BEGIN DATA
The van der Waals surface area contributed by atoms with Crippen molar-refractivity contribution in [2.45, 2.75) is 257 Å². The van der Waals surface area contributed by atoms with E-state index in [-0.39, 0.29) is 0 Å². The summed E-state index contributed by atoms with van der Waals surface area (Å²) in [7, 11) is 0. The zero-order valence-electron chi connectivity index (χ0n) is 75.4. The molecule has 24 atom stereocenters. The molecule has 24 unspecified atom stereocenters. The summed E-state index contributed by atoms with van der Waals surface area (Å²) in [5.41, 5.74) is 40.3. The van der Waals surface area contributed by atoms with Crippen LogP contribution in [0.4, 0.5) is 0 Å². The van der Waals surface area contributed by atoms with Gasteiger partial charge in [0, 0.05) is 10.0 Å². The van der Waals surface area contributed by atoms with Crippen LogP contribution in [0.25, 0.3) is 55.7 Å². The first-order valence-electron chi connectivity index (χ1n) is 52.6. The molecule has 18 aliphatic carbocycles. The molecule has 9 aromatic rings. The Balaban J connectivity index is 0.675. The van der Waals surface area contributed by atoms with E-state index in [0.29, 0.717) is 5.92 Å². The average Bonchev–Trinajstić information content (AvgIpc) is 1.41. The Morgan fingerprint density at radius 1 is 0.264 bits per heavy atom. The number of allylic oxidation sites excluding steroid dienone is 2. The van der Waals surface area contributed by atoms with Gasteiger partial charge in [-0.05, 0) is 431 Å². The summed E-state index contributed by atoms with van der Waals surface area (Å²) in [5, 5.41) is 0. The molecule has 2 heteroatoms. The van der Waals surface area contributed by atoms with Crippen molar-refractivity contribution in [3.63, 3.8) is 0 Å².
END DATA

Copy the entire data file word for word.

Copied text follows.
The van der Waals surface area contributed by atoms with Crippen molar-refractivity contribution in [2.45, 2.75) is 257 Å². The van der Waals surface area contributed by atoms with E-state index in [-0.39, 0.29) is 0 Å². The summed E-state index contributed by atoms with van der Waals surface area (Å²) in [7, 11) is 0. The zero-order valence-electron chi connectivity index (χ0n) is 75.4. The molecule has 24 atom stereocenters. The molecule has 24 unspecified atom stereocenters. The summed E-state index contributed by atoms with van der Waals surface area (Å²) in [5.41, 5.74) is 40.3. The van der Waals surface area contributed by atoms with Crippen LogP contribution in [0.4, 0.5) is 0 Å². The van der Waals surface area contributed by atoms with Gasteiger partial charge in [0, 0.05) is 10.0 Å². The van der Waals surface area contributed by atoms with Crippen LogP contribution in [0.25, 0.3) is 55.7 Å². The first-order valence-electron chi connectivity index (χ1n) is 52.6. The molecule has 18 aliphatic carbocycles. The molecule has 9 aromatic rings. The Balaban J connectivity index is 0.675. The van der Waals surface area contributed by atoms with E-state index in [0.29, 0.717) is 5.92 Å². The average Bonchev–Trinajstić information content (AvgIpc) is 1.41. The Morgan fingerprint density at radius 1 is 0.264 bits per heavy atom. The number of allylic oxidation sites excluding steroid dienone is 2. The van der Waals surface area contributed by atoms with Gasteiger partial charge in [-0.05, 0) is 431 Å². The summed E-state index contributed by atoms with van der Waals surface area (Å²) in [5, 5.41) is 0. The molecule has 2 heteroatoms. The van der Waals surface area contributed by atoms with Crippen molar-refractivity contribution in [3.63, 3.8) is 0 Å².